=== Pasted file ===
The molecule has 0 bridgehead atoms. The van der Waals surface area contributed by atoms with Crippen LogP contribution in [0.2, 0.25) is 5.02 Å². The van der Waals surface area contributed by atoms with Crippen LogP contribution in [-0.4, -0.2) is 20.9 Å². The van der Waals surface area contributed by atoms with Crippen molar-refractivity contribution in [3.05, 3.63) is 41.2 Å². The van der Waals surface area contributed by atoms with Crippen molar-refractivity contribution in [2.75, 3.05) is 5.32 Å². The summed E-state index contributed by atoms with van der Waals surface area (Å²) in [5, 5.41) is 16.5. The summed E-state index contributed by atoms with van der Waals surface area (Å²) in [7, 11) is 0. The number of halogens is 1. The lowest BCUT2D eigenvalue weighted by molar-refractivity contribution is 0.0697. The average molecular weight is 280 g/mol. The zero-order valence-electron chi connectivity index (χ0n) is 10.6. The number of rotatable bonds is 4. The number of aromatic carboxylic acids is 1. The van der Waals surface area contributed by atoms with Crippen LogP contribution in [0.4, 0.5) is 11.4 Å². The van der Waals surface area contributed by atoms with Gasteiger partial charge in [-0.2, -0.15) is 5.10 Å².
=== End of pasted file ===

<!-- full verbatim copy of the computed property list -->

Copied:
The molecule has 0 bridgehead atoms. The van der Waals surface area contributed by atoms with Crippen LogP contribution in [0.2, 0.25) is 5.02 Å². The van der Waals surface area contributed by atoms with Crippen LogP contribution in [-0.4, -0.2) is 20.9 Å². The van der Waals surface area contributed by atoms with Crippen molar-refractivity contribution in [3.05, 3.63) is 41.2 Å². The van der Waals surface area contributed by atoms with Crippen molar-refractivity contribution in [2.75, 3.05) is 5.32 Å². The summed E-state index contributed by atoms with van der Waals surface area (Å²) in [5, 5.41) is 16.5. The summed E-state index contributed by atoms with van der Waals surface area (Å²) in [7, 11) is 0. The number of halogens is 1. The lowest BCUT2D eigenvalue weighted by molar-refractivity contribution is 0.0697. The average molecular weight is 280 g/mol. The zero-order valence-electron chi connectivity index (χ0n) is 10.6. The number of rotatable bonds is 4. The number of aromatic carboxylic acids is 1. The van der Waals surface area contributed by atoms with Crippen LogP contribution in [0.4, 0.5) is 11.4 Å². The van der Waals surface area contributed by atoms with Gasteiger partial charge in [-0.2, -0.15) is 5.10 Å².